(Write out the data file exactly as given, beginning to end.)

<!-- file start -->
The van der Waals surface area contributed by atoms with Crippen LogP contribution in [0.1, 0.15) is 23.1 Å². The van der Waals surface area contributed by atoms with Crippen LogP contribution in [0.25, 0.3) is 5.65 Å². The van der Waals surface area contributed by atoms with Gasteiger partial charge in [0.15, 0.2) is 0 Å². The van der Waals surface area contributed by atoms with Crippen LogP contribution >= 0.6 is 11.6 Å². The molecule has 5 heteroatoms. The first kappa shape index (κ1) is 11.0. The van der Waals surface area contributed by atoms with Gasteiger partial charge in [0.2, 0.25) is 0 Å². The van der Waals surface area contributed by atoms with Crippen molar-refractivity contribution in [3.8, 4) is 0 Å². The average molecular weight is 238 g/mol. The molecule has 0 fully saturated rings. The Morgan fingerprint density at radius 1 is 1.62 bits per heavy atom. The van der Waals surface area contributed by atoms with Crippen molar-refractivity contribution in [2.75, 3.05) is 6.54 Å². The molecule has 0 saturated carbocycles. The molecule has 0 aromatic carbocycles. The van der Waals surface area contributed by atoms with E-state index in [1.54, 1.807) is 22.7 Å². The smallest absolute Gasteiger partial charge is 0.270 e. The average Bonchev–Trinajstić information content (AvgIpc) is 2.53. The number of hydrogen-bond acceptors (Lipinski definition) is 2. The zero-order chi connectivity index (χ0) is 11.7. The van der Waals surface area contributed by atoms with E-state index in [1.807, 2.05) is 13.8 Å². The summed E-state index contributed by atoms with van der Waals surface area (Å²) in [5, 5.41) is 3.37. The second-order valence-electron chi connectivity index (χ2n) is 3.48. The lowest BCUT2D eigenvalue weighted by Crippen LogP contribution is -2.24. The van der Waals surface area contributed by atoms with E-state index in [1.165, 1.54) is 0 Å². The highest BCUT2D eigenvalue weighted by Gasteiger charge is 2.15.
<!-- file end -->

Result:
The van der Waals surface area contributed by atoms with Crippen LogP contribution in [0.1, 0.15) is 23.1 Å². The van der Waals surface area contributed by atoms with Crippen LogP contribution in [0.25, 0.3) is 5.65 Å². The van der Waals surface area contributed by atoms with Gasteiger partial charge in [0.15, 0.2) is 0 Å². The van der Waals surface area contributed by atoms with Crippen LogP contribution >= 0.6 is 11.6 Å². The molecule has 5 heteroatoms. The first kappa shape index (κ1) is 11.0. The van der Waals surface area contributed by atoms with Gasteiger partial charge in [0.2, 0.25) is 0 Å². The van der Waals surface area contributed by atoms with Crippen molar-refractivity contribution in [3.8, 4) is 0 Å². The average molecular weight is 238 g/mol. The molecule has 0 fully saturated rings. The Morgan fingerprint density at radius 1 is 1.62 bits per heavy atom. The van der Waals surface area contributed by atoms with Crippen molar-refractivity contribution in [2.75, 3.05) is 6.54 Å². The molecule has 0 saturated carbocycles. The molecule has 0 aromatic carbocycles. The van der Waals surface area contributed by atoms with E-state index in [1.54, 1.807) is 22.7 Å². The smallest absolute Gasteiger partial charge is 0.270 e. The average Bonchev–Trinajstić information content (AvgIpc) is 2.53. The number of hydrogen-bond acceptors (Lipinski definition) is 2. The zero-order chi connectivity index (χ0) is 11.7. The van der Waals surface area contributed by atoms with E-state index in [1.807, 2.05) is 13.8 Å². The summed E-state index contributed by atoms with van der Waals surface area (Å²) in [5, 5.41) is 3.37. The second-order valence-electron chi connectivity index (χ2n) is 3.48. The lowest BCUT2D eigenvalue weighted by Crippen LogP contribution is -2.24. The van der Waals surface area contributed by atoms with E-state index in [1.165, 1.54) is 0 Å². The highest BCUT2D eigenvalue weighted by Gasteiger charge is 2.15.